We introduce the inaugural exhibition of the new FOG gallery with the ambition to fill the gap in the Slovak market for photographic and new media art. The long-term goal of the gallery is to establish itself in the broader central European region. The subject of fog directly points to the gallery’s name – FOG is the acronym for ‘photo gallery’ in Slovak, by which we want to emphasise the constitutive character of this event.
At the same time, fog is a very inspirational motif, visually as well as conceptually. We certainly find it in the works of all the great landscape photographers – be it Ansel Adams in America, or Martin Martinček in Slovakia. Fog is an element present in the artworks of subjectivist and objectivist photographic approaches, though with a different function in each. It belongs to those inspirational sources which are not connected with a specific generation and so creates a context for art production over a broad swathe of time.
Fog in art can be considered also in a figurative sense. Among its most dominant qualities are disguise and mystery. This was also the key for the selection of the works in this exhibition. Hiding, masking or adjusting reality, confusing the viewer or denying facts: these are elements that connect all the artworks being shown. The visual motif of fog does not necessarily have to be present in the photograph, though. Rather, it creates a seemingly diverse range of photographic works, unified by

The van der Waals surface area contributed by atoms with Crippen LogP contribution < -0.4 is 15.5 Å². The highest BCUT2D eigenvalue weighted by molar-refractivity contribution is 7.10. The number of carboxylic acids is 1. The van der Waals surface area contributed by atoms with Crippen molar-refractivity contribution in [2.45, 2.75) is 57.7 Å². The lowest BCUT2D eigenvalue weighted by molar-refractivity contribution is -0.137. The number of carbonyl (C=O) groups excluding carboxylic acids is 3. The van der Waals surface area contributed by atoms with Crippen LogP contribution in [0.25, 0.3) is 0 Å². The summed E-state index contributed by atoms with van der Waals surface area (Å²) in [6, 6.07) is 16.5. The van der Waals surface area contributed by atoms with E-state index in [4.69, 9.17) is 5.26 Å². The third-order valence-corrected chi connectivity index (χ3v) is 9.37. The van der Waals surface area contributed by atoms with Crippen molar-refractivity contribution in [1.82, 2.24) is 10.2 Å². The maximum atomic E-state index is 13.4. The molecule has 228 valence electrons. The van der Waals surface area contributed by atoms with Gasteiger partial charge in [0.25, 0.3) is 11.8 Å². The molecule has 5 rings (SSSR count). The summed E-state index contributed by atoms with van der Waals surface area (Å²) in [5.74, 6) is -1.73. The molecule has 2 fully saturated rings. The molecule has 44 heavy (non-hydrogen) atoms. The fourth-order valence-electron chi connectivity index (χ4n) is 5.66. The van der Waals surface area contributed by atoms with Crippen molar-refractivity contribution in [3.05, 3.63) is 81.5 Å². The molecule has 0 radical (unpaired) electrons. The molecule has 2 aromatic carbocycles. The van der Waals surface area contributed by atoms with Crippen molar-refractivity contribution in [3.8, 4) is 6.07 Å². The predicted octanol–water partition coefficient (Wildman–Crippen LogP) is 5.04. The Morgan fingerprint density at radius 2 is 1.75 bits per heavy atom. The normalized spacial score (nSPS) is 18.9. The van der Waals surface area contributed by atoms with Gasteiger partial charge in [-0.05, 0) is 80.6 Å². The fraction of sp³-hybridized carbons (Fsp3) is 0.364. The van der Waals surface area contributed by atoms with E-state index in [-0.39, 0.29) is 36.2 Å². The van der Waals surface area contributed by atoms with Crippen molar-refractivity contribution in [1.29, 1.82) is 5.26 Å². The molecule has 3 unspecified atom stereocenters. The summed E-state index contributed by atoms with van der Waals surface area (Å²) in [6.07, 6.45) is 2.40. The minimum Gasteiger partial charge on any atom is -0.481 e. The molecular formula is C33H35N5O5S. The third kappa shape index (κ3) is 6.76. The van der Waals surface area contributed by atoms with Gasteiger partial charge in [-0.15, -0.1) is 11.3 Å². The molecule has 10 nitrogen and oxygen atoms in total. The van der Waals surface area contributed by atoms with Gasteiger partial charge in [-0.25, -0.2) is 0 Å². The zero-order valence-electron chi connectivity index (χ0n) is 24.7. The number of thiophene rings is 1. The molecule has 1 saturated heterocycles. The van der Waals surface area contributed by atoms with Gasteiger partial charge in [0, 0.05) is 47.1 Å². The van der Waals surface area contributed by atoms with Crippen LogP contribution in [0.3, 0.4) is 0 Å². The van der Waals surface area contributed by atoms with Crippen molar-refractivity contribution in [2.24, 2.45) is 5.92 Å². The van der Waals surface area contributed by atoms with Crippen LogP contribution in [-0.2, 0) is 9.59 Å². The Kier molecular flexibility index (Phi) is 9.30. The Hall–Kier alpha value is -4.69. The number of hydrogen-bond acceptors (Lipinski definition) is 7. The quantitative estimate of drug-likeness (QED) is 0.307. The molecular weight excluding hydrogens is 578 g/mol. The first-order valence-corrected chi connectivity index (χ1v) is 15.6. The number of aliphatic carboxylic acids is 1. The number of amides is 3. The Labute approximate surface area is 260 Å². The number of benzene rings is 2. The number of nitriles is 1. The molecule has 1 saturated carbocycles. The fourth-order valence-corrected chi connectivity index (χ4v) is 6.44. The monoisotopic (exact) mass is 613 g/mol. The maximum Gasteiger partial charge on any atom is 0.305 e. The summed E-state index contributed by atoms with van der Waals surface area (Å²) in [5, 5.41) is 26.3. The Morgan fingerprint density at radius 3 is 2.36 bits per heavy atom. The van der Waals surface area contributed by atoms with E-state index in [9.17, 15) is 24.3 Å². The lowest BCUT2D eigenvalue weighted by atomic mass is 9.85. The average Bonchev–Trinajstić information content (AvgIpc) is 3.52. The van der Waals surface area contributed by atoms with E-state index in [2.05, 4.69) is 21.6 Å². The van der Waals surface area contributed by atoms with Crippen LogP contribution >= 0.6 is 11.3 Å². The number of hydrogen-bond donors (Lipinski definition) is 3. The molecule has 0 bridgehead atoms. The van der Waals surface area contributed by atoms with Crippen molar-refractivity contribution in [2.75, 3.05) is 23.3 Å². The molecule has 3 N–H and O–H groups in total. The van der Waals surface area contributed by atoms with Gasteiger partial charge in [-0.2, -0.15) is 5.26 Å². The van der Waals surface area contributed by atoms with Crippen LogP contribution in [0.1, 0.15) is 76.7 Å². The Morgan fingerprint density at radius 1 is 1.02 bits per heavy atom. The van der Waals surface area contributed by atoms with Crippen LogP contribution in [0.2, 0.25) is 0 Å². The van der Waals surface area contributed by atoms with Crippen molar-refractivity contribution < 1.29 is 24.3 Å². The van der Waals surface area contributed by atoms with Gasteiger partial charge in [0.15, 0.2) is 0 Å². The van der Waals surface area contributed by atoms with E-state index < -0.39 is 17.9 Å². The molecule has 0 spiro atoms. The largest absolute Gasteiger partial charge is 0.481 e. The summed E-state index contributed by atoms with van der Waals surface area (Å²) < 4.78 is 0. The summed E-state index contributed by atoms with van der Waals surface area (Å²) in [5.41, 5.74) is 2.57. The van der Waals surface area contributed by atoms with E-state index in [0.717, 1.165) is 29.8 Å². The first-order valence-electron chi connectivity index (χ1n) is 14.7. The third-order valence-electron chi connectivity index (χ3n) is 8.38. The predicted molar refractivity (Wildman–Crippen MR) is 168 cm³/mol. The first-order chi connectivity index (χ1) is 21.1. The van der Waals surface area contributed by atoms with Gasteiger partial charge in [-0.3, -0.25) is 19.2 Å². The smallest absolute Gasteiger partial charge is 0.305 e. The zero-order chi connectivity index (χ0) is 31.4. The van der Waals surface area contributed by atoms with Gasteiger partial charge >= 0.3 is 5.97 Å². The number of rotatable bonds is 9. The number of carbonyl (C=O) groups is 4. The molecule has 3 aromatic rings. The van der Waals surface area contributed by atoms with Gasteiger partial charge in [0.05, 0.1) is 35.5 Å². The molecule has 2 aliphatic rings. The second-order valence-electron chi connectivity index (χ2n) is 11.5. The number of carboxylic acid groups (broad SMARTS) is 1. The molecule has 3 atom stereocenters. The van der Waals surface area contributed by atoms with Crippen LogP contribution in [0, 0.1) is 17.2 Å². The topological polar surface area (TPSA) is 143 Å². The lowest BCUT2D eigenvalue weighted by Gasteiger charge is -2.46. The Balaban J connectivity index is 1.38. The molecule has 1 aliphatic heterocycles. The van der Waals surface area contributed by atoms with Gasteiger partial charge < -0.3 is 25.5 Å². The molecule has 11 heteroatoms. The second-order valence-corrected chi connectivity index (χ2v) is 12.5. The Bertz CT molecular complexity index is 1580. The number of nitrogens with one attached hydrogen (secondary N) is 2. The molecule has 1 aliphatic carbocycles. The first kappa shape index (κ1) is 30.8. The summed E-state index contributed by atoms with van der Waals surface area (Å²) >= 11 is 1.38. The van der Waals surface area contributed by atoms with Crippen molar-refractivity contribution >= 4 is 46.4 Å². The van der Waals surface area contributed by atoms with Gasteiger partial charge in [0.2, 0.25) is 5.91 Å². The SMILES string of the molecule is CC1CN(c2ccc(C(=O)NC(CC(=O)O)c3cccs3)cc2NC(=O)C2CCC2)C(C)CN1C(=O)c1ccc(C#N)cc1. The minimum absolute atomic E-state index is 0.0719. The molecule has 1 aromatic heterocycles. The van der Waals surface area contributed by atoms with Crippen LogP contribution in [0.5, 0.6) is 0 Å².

In a deeper analysis of the exhibited photographs we find that what they offer are various approaches to outer reality in confrontation with inner perception. On one imaginary side of the whole range of artistic solutions we see testimony to the state of the soul, depictions of solitude, uncertainty and ambivalence (Jan Durina, Ján Kekeli, Ľuboš Kotlár, Silvia and Bart Pogoda). A slightly different view is offered by Leon Höllhumer and Dušan Kochol. They speak about unconscious self-deceit. The concept of reality in their works bears a slightly deformed character. From this attitude it is a small step to the perception of the past and the passage of time through a certain curtain of fog, though in symbolic form (Dominika Gesicka, Lenka L. Lukačovičová). In contrast, Dita Pepe actively creates her own reality, styling herself to resemble the singer Amanda Lear in a preparatory photograph for a theatre poster. Thus, from an idea comes reality. In his project inspired by the Spartakiad, Gábor Arion Kudász offers an engaged attitude to the surrounding world too, creating, with a humorous undertone, a certain manifesto of the human power to materialise dreams and desires. With photographs by Andrej Balco, Eliška Sky and Olja Triaška Stefanovič we deal with the inspiration of the outer world. The authors do not intend to change it, rather they pay tribute to its mystical and mythical character. On the opposite side of this range, there is the straightforward statement that an impression of mystery often arises as an “unintended, accidental magic” (Leontína Berková, Jana Hojstričová). However, in both exhibited works this fact implies something more about the character of human society and its efforts.
The selected photographs should also represent the oeuvre of each author. We offer an insight into the production of the middle generation of photographers in Slovakia, with their additional, broader context of central Europe, that encompasses the subject of the metaphor of fog.